WASHINGTON (CN) – Friends of chimpanzees claim in court that the National Institutes of Health, bowing to political pressure, plans to send 110 chimpanzees being retired from medical research to an unqualified research company in Texas.
The plaintiffs say the animals belong in Chimp Haven, the only approved federal sanctuary, in northwest Louisiana.
Plaintiffs James Reaux, Joni Orazio, and Gavin Polone sued The National Institutes of Health, NIH Director Francis Collins, the U.S. Department of Health and Human Services, and Secretary Kathleen Sebelius, in Federal Court.
The plaintiffs claim that Chimp Haven, in Keithville, La., is the only facility that can adequately care for the retired chimps.
“Plaintiffs bring suit to enjoin the transfer of 110 government-owned chimpanzees that, no longer needed for governmental research, qualify as ‘surplus’ chimpanzees protected by the federal CHIMP Act, and are therefore entitled to be placed in the sole approved federal sanctuary – Chimp Haven,” the complaint states.
“In contravention of federal law, defendants bowed to political pressure and chose to place the chimpanzees in an ineligible facility located in a jurisdiction desirous of the millions of dollars in federal funds accompanying the placement facility – Texas Biomed. That defendants’ unlawful transfer decision was preordained and unconcerned with the chimpanzees’ welfare is underscored by defendants’ actions in stymieing and short-circuiting a working group process implemented by NIH to provide advice and recommendations concerning the placement of inactive populations of NIH-owned chimpanzees.”
In 2000, Congress passed the Chimpanzee Health Improvement, Maintenance and Protection Act (the CHIMP Act), which required the government to create a lifetime sanctuary for chimpanzees permanently retired from research who were not euthanized.
Chimp Haven, in northwest Louisiana, is the only sanctuary approved by the federal government for the care of chimpanzees retired from research. The nonprofit organization also cares for chimps who have been retired from the entertainment industry, or are no longer wanted as pets.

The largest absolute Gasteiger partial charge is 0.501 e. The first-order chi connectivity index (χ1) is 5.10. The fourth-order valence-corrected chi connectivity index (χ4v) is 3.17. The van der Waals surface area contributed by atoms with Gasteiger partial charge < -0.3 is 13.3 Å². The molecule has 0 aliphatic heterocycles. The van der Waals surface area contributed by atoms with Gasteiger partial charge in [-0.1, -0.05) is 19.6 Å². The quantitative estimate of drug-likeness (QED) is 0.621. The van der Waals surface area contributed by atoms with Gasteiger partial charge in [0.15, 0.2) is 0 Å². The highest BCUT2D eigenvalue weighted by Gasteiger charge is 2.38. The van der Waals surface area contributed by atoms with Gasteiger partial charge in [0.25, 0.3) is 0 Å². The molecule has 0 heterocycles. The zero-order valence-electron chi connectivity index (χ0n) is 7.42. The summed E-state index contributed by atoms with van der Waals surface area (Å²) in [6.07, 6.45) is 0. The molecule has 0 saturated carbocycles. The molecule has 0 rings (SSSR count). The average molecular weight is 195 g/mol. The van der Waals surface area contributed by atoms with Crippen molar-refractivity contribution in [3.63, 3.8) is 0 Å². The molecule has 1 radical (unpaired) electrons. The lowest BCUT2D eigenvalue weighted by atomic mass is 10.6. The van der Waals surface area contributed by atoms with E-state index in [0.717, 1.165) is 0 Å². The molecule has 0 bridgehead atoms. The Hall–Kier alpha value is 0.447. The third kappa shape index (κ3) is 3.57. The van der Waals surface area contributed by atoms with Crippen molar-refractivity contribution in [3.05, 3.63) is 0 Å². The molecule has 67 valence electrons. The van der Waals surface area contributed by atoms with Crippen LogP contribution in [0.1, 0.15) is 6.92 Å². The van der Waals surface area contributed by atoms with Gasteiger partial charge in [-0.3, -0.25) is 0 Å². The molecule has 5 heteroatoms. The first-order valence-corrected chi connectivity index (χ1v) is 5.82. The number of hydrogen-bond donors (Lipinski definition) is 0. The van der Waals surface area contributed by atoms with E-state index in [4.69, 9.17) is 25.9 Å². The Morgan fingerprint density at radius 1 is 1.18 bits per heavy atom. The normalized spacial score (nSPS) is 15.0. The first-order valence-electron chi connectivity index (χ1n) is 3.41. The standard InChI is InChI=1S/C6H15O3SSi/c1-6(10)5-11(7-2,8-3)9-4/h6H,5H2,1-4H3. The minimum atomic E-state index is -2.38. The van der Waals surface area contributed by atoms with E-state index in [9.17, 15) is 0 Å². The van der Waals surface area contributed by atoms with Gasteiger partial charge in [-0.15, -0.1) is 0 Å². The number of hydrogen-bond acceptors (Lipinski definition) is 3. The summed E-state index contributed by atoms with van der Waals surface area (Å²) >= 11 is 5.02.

Plaintiff Reaux, a mental health professional, says he worked with chimpanzees used for research at the University of Louisiana at Lafayette for 15 years, and has grown attached to the chimps.
He says the research center at the university plans to retire 110 chimpanzees, which the government decided to transfer to an unqualified facility in Texas.
He claims that Texas Biomed, a nonprofit independent biomedical research facility in San Antonio, will not be able to provide the chimps with the environment, care and activities they need to maintain their physical, emotional and mental health.
“On information and belief, NIH’s decision to place the chimpanzees with Texas Biomed was based on political lobbying intent on bringing to Texas the millions of dollars in federal funds accompanying the facility that would house the surplus chimpanzees, rather than on the welfare of the chimpanzees,” the complaint states.
The plaintiffs say they will no longer be able to see the chimps if they are transferred to Texas.
Orazio, a certified psychiatrist who protests the use of chimpanzees on medical experiments, says that Chimp Haven is “the most responsible, fiscally sound, and ethical choice for the well being and cost of their care.”
Polone, a film producer and journalist, and Orazio have both donated money to Chimp Haven, and plan to visit the chimps if they are transferred there, they say.
The plaintiffs want to stop the transfer to Texas Biomed.
They are represented by Adam Augustine Carter with the Employment Law Group.
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